Why brain extraction is not as bad as it sounds

Scientists marvel at how other scientists – the ones who study something other than what they themselves study – give strange meanings to common words.

Evan Shellshear, at Fraunhofer Chalmers Centre in Gothenburg, sent me an example, a study called Fast Robust Automated Brain Extraction.

Shellshear said: “I stumbled across this article somehow [whilst] looking for optimal code to quickly compute the distance between two triangles in three-dimension space for computer games. It sounds almost like something out of a game itself … After careful reading, [the paper] justifies the initially shocking title.”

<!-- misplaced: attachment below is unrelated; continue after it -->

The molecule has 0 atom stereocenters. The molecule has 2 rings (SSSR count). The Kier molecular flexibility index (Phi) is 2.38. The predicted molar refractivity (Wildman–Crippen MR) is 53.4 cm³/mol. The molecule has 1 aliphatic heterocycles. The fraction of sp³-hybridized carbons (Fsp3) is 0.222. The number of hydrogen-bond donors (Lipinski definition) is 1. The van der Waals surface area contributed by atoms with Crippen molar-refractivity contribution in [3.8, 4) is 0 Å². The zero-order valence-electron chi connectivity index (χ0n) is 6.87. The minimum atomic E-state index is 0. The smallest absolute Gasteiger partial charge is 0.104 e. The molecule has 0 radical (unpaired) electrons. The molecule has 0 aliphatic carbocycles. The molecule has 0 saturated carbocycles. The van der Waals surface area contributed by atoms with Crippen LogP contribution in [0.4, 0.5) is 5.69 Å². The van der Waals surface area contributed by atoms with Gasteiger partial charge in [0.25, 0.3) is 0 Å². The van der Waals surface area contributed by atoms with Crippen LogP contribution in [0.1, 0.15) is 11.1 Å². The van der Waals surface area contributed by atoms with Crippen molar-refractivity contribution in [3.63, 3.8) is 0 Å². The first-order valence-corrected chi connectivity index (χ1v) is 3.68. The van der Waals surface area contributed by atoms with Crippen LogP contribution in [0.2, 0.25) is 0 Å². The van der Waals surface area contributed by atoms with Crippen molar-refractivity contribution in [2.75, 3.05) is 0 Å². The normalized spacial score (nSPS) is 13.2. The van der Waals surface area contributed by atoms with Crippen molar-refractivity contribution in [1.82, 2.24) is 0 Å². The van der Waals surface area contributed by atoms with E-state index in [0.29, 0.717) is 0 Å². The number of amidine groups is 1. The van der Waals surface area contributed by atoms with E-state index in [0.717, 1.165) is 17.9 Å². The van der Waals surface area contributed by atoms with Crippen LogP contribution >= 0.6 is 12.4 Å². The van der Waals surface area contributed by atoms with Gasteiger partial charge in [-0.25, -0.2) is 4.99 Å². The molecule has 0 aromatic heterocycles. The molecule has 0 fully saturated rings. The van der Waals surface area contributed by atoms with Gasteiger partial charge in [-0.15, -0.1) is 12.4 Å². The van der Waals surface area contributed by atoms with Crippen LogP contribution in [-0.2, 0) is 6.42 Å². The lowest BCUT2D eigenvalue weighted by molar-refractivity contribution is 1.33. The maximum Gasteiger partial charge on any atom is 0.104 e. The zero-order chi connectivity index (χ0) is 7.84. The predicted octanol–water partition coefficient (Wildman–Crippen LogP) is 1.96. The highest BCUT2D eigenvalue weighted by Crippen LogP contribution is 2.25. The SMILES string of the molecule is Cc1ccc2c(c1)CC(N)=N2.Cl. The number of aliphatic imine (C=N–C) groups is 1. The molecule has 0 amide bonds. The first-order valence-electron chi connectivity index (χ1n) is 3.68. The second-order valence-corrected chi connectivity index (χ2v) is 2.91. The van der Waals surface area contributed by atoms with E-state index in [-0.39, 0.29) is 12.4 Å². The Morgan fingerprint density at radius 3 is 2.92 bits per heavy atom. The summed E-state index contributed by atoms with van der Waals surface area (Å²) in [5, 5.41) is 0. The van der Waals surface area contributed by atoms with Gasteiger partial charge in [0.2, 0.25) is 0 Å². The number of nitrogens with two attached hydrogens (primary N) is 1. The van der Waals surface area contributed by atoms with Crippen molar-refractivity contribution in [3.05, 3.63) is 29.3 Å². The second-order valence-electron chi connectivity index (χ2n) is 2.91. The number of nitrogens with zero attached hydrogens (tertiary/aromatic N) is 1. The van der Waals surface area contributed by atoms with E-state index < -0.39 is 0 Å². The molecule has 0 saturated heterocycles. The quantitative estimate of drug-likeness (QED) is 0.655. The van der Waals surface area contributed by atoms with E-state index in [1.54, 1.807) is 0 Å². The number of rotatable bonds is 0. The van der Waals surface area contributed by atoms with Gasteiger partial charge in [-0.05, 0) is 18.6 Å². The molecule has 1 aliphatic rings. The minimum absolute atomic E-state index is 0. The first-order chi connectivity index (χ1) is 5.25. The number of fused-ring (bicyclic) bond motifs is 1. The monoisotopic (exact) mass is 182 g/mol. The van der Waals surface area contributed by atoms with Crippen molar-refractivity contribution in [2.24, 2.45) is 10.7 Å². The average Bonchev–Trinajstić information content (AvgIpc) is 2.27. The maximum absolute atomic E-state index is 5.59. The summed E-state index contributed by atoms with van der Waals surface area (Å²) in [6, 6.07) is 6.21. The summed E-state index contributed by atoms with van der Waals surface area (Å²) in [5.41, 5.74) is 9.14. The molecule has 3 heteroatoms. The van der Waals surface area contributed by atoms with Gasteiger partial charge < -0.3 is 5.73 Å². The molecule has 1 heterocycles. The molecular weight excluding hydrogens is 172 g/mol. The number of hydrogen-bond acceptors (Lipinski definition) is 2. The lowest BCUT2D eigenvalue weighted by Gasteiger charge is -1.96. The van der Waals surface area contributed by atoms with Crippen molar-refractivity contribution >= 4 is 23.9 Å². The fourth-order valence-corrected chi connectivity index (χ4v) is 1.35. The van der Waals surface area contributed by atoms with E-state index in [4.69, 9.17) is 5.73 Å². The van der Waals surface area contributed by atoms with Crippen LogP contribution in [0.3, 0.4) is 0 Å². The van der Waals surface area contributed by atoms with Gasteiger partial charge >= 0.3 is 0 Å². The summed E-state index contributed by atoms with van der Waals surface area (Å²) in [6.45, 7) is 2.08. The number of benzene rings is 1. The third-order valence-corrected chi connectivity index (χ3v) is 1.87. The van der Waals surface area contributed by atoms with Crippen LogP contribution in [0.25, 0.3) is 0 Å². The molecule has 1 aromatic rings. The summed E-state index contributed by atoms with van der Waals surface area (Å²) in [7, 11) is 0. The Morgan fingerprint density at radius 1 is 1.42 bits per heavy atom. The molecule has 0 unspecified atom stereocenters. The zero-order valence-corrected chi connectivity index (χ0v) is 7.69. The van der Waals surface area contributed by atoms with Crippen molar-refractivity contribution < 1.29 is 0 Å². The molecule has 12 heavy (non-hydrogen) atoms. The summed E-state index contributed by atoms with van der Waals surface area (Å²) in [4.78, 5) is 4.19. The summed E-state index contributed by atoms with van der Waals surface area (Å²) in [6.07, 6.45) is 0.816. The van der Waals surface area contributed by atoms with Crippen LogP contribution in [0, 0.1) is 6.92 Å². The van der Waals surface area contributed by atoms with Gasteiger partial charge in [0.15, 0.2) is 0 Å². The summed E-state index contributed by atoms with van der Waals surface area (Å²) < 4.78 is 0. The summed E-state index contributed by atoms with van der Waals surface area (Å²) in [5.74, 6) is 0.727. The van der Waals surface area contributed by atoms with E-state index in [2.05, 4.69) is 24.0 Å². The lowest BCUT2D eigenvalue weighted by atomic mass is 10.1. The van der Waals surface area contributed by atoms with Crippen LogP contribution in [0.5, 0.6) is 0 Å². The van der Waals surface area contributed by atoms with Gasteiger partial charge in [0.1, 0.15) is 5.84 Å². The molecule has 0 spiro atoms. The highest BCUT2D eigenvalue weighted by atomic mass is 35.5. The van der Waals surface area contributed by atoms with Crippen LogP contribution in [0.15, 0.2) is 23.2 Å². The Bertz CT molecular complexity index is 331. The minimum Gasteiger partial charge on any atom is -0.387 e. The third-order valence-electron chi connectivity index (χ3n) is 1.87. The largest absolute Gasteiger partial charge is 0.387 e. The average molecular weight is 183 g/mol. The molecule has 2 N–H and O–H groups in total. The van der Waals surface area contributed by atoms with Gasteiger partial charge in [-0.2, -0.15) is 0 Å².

The author is Stephen M Smith [pictured here] who, back in 2002 when the paper came out, was at the Department of Clinical Neurology at Oxford University’s John Radcliffe Hospital, and is now a professor of biomedical engineering.

Certain details might give you the willies,…

So begins this week’s Improbable Research column in The Guardian